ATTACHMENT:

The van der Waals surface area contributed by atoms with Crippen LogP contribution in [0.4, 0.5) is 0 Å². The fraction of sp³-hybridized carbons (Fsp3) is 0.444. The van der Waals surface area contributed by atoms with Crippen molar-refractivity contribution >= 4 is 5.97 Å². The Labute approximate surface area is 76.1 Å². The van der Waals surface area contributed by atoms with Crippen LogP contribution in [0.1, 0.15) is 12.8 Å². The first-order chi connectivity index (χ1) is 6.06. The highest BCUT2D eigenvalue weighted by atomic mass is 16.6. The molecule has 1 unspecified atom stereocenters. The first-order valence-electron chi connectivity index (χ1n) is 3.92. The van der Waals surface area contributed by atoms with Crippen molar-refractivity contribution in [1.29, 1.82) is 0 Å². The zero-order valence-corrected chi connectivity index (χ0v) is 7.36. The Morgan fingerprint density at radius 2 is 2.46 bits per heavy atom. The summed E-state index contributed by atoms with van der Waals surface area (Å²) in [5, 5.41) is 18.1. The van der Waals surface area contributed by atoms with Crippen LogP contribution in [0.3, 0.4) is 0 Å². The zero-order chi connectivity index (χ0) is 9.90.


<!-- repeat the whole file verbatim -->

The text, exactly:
The van der Waals surface area contributed by atoms with Crippen LogP contribution in [0.4, 0.5) is 0 Å². The fraction of sp³-hybridized carbons (Fsp3) is 0.444. The van der Waals surface area contributed by atoms with Crippen molar-refractivity contribution >= 4 is 5.97 Å². The Labute approximate surface area is 76.1 Å². The van der Waals surface area contributed by atoms with Crippen LogP contribution in [0.1, 0.15) is 12.8 Å². The first-order chi connectivity index (χ1) is 6.06. The highest BCUT2D eigenvalue weighted by atomic mass is 16.6. The molecule has 1 unspecified atom stereocenters. The first-order valence-electron chi connectivity index (χ1n) is 3.92. The van der Waals surface area contributed by atoms with Crippen molar-refractivity contribution in [1.29, 1.82) is 0 Å². The zero-order valence-corrected chi connectivity index (χ0v) is 7.36. The Morgan fingerprint density at radius 2 is 2.46 bits per heavy atom. The summed E-state index contributed by atoms with van der Waals surface area (Å²) in [5, 5.41) is 18.1. The van der Waals surface area contributed by atoms with Crippen LogP contribution in [0.3, 0.4) is 0 Å². The zero-order chi connectivity index (χ0) is 9.90.